There are a couple of things I can suggest. First of all, fuel pump relays on all cars will never turn on continuously with just the ignition switch turned on. To do so would create a serious fire hazard if a fuel line got ruptured in a crash. With a damaged fuel line, the engine can't run without fuel pressure. When it stalls, the Engine Computer sees the lack of rotation, so it turns the fuel pump relay off. My reason for mentioning that is you can have a problem with one of the two sensors the computer looks at to determine if it should turn the relay on. Those are the crankshaft position sensor and the camshaft position sensor, or whatever name the manufacturer gives them. If you have a distributor, the camshaft position sensor is usually inside it.
Those sensors are also what is used to determine spark timing. A failing sensor can cause erratic loss of spark and / or backfiring, and it can cause the computer to intermittently turn the fuel pump relay on and off. Replacing the relay can result in the illusion something has changed when the real cause is related to those sensors.
(Looks like you're in the Central time zone. So am I).
Since your engine uses those sensors, there is going to be an Engine Computer involved, and that usually means the ability to detect problems and set diagnostic fault codes. We have listings here for those codes and how to read them, but I don't see anything for Mercedes. For '96 and newer cars, most auto parts stores will read the codes for you for free, if you can get the car there. For '95 and older models, scanners specific to the vehicle brand are usually needed, so that means making a trip to the dealer, or buying your own scanner. I have a number of scanners that work on Chrysler vehicles, and you can find those on eBay for as little as 50 bucks.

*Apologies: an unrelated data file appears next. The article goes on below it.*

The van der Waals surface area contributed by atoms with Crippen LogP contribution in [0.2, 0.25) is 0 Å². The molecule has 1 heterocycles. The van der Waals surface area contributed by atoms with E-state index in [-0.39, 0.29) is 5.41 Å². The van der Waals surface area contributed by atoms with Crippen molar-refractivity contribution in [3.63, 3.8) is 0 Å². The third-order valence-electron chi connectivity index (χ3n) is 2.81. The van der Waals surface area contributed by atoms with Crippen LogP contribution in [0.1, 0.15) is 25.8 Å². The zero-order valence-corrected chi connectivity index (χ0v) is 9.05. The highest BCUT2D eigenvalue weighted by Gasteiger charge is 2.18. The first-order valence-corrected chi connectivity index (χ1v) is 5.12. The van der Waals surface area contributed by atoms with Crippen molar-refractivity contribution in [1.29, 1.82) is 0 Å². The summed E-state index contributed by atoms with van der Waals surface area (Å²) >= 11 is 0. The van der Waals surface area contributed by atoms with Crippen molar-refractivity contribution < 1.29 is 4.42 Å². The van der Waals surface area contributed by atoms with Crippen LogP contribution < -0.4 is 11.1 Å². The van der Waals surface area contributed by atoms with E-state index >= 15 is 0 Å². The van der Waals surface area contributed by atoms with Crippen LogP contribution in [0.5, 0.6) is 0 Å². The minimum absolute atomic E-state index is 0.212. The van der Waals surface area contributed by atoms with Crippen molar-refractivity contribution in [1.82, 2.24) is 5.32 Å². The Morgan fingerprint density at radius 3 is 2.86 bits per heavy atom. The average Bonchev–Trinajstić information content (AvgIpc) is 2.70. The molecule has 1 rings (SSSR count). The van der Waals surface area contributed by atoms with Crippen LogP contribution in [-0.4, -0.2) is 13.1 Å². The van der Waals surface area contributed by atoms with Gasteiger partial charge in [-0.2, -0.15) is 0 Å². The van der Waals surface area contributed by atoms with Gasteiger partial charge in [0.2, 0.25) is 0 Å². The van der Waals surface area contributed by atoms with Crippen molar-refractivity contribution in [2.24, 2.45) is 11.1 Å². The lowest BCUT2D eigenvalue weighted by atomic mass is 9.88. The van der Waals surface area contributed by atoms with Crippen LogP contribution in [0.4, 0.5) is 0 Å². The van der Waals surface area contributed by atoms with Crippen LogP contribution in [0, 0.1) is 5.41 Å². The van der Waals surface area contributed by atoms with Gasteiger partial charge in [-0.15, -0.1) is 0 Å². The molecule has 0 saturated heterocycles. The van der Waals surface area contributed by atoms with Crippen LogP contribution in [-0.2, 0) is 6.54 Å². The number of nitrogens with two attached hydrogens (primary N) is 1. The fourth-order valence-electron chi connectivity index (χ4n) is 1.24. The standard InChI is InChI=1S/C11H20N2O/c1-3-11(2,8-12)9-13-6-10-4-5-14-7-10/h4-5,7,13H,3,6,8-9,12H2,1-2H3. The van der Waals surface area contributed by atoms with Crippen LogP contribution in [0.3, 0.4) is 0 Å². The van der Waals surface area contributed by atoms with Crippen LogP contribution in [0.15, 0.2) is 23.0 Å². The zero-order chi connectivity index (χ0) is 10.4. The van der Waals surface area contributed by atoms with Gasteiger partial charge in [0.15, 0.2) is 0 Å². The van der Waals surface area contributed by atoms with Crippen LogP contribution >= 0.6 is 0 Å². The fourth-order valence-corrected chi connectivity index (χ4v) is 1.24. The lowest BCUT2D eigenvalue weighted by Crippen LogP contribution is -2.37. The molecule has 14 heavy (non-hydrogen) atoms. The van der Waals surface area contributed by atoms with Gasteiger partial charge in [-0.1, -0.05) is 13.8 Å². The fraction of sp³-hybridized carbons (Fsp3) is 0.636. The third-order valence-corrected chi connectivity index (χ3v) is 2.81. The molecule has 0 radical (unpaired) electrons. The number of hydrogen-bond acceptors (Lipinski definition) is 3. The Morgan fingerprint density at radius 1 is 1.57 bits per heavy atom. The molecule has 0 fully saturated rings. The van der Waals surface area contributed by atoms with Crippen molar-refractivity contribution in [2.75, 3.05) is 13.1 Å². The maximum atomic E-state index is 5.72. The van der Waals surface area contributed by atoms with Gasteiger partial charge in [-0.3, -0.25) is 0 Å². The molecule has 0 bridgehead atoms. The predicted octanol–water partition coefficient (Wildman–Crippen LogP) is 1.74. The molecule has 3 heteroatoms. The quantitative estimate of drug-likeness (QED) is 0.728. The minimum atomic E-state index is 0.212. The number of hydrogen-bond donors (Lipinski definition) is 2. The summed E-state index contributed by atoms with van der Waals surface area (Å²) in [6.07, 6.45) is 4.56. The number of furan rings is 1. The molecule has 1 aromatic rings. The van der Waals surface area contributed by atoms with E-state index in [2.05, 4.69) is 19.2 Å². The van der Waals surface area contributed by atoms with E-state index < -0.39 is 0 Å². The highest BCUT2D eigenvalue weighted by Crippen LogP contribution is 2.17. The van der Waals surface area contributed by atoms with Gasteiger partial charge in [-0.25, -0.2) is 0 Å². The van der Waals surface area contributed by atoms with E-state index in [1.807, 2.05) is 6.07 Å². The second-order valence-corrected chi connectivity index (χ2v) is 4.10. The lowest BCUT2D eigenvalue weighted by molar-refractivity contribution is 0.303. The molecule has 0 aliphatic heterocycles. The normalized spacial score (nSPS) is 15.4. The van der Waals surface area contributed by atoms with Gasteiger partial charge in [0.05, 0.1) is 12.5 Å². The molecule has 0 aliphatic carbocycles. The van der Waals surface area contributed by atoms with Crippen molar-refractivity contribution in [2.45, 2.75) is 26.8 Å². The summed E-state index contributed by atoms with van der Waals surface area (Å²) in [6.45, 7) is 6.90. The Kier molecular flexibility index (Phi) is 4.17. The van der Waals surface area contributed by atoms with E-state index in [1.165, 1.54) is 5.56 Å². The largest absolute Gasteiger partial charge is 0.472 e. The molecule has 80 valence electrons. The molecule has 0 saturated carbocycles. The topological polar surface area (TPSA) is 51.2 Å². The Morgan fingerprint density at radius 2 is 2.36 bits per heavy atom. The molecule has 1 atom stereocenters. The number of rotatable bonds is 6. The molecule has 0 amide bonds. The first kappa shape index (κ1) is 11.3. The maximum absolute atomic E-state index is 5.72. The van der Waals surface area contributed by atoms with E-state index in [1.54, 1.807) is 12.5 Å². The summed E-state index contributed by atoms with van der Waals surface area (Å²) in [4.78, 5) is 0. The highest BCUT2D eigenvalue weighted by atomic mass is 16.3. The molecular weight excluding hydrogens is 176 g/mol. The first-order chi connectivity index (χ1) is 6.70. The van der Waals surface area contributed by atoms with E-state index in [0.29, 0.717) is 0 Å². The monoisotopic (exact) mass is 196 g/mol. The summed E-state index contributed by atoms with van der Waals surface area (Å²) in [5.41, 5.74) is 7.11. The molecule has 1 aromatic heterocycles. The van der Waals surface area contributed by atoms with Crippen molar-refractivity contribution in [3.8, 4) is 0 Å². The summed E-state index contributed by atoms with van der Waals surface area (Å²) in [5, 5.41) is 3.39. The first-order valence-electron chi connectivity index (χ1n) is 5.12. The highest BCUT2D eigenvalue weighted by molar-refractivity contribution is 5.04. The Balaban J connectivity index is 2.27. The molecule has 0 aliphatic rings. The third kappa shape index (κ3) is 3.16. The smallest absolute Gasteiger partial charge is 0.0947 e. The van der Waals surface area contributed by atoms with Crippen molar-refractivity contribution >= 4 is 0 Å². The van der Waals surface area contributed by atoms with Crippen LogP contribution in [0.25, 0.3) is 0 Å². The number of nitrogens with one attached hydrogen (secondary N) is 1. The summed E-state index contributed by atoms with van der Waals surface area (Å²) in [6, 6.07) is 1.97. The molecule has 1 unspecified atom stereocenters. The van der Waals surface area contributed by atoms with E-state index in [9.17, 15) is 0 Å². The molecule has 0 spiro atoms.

Reading those fault codes is the place to start. They never say to replace parts though, or that one is bad. They only indicate the circuit or system that needs further diagnosis, or the unacceptable operating condition. When a sensor is referenced in a fault code, it is actually the cause of that code about half of the time. You also have to look for cut wires, bare wires that are grounded, stretched connector terminals, corroded splices, and things like that.
Don't overlook a jumped timing chain too.
Wednesday, September 24th, 2014 AT 10:27 PM